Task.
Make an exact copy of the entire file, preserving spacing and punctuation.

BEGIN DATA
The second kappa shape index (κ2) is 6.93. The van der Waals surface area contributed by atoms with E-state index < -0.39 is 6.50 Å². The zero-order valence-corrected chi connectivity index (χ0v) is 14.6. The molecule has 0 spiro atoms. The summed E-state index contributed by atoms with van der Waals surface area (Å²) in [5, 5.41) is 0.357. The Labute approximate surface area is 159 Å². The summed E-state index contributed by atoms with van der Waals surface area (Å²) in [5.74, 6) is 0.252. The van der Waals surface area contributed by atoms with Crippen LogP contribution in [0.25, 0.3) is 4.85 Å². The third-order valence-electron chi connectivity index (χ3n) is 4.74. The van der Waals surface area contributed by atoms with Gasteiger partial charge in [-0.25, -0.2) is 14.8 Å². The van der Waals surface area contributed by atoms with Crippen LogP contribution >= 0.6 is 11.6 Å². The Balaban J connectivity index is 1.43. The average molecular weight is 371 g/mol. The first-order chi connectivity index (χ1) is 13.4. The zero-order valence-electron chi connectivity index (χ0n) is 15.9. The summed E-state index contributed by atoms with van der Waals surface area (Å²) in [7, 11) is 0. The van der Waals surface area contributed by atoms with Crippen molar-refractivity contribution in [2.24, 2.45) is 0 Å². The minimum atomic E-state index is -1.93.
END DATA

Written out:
The second kappa shape index (κ2) is 6.93. The van der Waals surface area contributed by atoms with E-state index < -0.39 is 6.50 Å². The zero-order valence-corrected chi connectivity index (χ0v) is 14.6. The molecule has 0 spiro atoms. The summed E-state index contributed by atoms with van der Waals surface area (Å²) in [5, 5.41) is 0.357. The Labute approximate surface area is 159 Å². The summed E-state index contributed by atoms with van der Waals surface area (Å²) in [5.74, 6) is 0.252. The van der Waals surface area contributed by atoms with Crippen LogP contribution in [0.25, 0.3) is 4.85 Å². The third-order valence-electron chi connectivity index (χ3n) is 4.74. The van der Waals surface area contributed by atoms with Gasteiger partial charge in [-0.25, -0.2) is 14.8 Å². The van der Waals surface area contributed by atoms with Crippen LogP contribution >= 0.6 is 11.6 Å². The Balaban J connectivity index is 1.43. The average molecular weight is 371 g/mol. The first-order chi connectivity index (χ1) is 13.4. The zero-order valence-electron chi connectivity index (χ0n) is 15.9. The summed E-state index contributed by atoms with van der Waals surface area (Å²) in [7, 11) is 0. The van der Waals surface area contributed by atoms with Crippen molar-refractivity contribution in [2.24, 2.45) is 0 Å². The minimum atomic E-state index is -1.93.